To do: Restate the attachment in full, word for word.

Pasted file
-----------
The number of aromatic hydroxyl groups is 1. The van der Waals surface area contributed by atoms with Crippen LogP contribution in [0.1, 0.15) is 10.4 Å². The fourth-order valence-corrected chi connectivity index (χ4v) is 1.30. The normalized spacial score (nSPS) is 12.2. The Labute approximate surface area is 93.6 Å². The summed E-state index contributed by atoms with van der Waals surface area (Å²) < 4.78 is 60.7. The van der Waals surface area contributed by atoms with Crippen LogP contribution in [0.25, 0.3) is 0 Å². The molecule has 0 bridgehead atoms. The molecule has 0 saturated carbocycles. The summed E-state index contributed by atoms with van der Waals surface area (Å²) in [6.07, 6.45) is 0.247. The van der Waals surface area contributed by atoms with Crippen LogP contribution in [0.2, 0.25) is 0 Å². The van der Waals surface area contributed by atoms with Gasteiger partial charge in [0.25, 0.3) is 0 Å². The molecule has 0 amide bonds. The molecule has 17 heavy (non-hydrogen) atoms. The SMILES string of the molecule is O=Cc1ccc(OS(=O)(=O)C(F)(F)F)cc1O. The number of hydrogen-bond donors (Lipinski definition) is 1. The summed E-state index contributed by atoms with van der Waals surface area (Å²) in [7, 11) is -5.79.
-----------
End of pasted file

The number of aromatic hydroxyl groups is 1. The van der Waals surface area contributed by atoms with Crippen LogP contribution in [0.1, 0.15) is 10.4 Å². The fourth-order valence-corrected chi connectivity index (χ4v) is 1.30. The normalized spacial score (nSPS) is 12.2. The Labute approximate surface area is 93.6 Å². The summed E-state index contributed by atoms with van der Waals surface area (Å²) < 4.78 is 60.7. The van der Waals surface area contributed by atoms with Crippen LogP contribution in [0.25, 0.3) is 0 Å². The molecule has 0 bridgehead atoms. The molecule has 0 saturated carbocycles. The summed E-state index contributed by atoms with van der Waals surface area (Å²) in [6.07, 6.45) is 0.247. The van der Waals surface area contributed by atoms with Crippen LogP contribution in [0.2, 0.25) is 0 Å². The van der Waals surface area contributed by atoms with Gasteiger partial charge in [0.25, 0.3) is 0 Å². The molecule has 0 amide bonds. The molecule has 17 heavy (non-hydrogen) atoms. The SMILES string of the molecule is O=Cc1ccc(OS(=O)(=O)C(F)(F)F)cc1O. The number of hydrogen-bond donors (Lipinski definition) is 1. The summed E-state index contributed by atoms with van der Waals surface area (Å²) in [7, 11) is -5.79.